Ms. Frazzled, Lesbian Extraordinaire
You may (or may not) have noticed my recent posting gap. This is due to the fact that something other than student teaching has taken over the neurotic, obsessive function of my brain for the past week or so, thus rendering me unable to focus the sort of bonafide-nut attention here that I normally would.
What could possibly be so important, you ask? What on Earth could possibly divert my tunnel vision?
Her name is Amy. And she's way more fun.
And why am I talking about her here, pray tell? Because being a dyke complicates things when you're going to be teaching elementary-aged students, perhaps a bit more than it complicates things in most other professions (save, perhaps, becoming a member of the clergy).
Traditionally, teaching is a rather conservative occupation. I understand that there are huge numbers of progressive, liberal, and queer-friendly teachers and administrators. In fact, I will daresay that there are more of them than there are staunch, inflexible conservative ones. At least, that seems to be the case in my particular area. But, as a whole, teaching is still a conservative profession. Teachers are expected to dress a certain way, behave a certain way, and to serve as role models for young people.
In today's political climate, I don't feel particularly safe disclosing this part of my personal life in a professional setting. In the "real world," I'm so out that it hurts (not me, mind you, but anyone who might be the least bit uncomfortable with it.) Ha. In my professional life, I have never lied, but I don't bring it up in conversation, and I certainly don't have "Ms. Frazzled, Lesbian Extraordinaire" printed on my business cards. Unfortunately, it's a risk.
Over the past several weeks, I have read about two separate instances in two different states of attempts being made to bar gays and lesbians (everybody leaves out the poor bisexuals, transgendered folk, and other queers when they're on their anti-fag crusades, I've noticed) from teaching in public schools. The thought of this is terrifying.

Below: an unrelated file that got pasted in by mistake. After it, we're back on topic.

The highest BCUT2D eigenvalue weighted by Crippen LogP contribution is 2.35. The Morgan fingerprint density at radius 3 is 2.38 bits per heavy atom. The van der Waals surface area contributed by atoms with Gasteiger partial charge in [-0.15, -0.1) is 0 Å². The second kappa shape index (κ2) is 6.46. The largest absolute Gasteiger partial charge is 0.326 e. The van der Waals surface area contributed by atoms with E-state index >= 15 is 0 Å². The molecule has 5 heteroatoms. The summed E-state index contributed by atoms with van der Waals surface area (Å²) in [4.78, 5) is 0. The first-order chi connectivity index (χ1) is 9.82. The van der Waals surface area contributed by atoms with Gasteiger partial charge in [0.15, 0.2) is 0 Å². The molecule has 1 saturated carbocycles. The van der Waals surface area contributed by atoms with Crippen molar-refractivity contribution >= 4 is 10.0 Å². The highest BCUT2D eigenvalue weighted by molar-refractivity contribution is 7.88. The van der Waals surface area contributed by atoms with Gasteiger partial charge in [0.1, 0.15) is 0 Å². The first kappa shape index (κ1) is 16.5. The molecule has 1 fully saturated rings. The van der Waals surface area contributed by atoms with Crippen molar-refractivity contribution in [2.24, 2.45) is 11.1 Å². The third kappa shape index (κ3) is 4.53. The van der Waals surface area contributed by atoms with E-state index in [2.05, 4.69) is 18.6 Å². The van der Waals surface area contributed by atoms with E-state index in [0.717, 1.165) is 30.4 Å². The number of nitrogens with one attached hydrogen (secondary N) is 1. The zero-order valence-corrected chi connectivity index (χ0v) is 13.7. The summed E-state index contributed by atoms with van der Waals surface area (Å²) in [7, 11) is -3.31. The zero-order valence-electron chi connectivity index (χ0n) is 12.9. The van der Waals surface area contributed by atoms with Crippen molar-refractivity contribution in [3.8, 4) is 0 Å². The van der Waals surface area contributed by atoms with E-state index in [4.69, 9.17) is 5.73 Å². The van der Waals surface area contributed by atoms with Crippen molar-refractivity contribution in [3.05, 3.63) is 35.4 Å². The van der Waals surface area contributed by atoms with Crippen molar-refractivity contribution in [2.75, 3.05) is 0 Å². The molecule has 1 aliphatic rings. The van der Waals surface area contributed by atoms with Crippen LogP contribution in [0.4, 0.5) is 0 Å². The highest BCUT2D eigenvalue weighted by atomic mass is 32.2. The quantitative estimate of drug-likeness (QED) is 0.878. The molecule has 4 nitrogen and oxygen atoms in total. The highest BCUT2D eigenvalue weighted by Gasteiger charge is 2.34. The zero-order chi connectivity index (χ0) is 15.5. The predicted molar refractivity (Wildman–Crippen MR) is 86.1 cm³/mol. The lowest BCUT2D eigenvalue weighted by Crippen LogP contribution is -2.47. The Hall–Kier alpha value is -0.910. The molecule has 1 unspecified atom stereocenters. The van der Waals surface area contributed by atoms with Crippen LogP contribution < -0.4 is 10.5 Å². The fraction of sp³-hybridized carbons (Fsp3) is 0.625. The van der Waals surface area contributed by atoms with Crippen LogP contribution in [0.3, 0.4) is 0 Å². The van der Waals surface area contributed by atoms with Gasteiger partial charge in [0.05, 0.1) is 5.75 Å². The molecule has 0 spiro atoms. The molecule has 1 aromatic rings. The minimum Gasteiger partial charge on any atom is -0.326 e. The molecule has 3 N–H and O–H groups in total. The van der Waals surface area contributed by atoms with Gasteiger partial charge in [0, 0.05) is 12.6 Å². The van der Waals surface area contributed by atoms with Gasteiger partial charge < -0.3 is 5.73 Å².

People tend to get a little bent out of shape when comparisons are made between the treatment of queers in today's society and the treatment of the Jews in much of just-pre-Holocaust Germany, but come on now. I'm not expecting to be carted off to the showers anytime soon, and I don't mean to imply that I am. What I do mean to imply, however, is that we are seeing systematic, government-sanctioned and indeed, government-initiated and -sponsored attempts to prevent gays and lesbians from participating in mainstream society. We are prevented from entering into certain legal contracts; our economic interests are being threatened by prejudice; our ideas and our lives are being censored (the recent events in Alabama libraries, anyone?) and touted as "obscenity," and we are forever being blamed and scapegoated for everything that's gone wrong in this country.
Breakdown of traditional marriage? Totally our fault, especially since we can't get married. The moral decay of children? Yep, that's us again. 9/11? Sorry about that. Our very presence tends to incur the wrath of God in the form of religious wackos flying aircraft without authorization. Global warming? Nah, it's not your gas-guzzling, Saudi dick-sucking SUV's, don't worry, and don't stop buying them. It's the goddamn fags and their super-carbondioxide-producing respiratory systems.
So you can see why I'm a tad apprehensive. The last thing I want is some angry asshole's repressed homosexuality to prevent me from using the degree I've busted my ass to earn. I don't want to have to be constantly on the defensive with parents; to be held to a different standard than my colleagues because they're just itching for a legitimate reason to fire me; to be presumed to be a morally bankrupt pedophile because when I go home, I eat dinner and watch crappy television with a beautiful woman instead of a man. It's insanity, and it's getting worse, not better. There's a huge backlash against all of the gains we've made in the past century, and I don't want to put myself in the line of fire any more than necessary.
How do I behave towards students and parents if they see me out with my girlfriend, holding hands? How do I respond to questions about my "husband" or my "boyfriend" (other than simply saying I don't have one)? How do I keep my integrity in a heterosexist, homo-fearful environment?
I feel like if I were going to be a highschool or college instructor, things would be different. I can remember having queer teachers in highschool and in college, and nobody made a big deal out of it. Sure, people snickered in the locker room and were utterly disgusting out of their earshot. I can handle that. But as far as I knew, there was never any real flak with parents or with the administration.
Maybe I'm going to find that my worries are completely ridiculous, and I hope that I do. But I fear for the worst, because I don't like the direction this country is heading. I don't feel safe with the headlines that are swirling around and the attempts that are being made to keep "my kind" away from the precious little children. It gives me creepy-crawlies up my spine. And it makes me absolutely furious.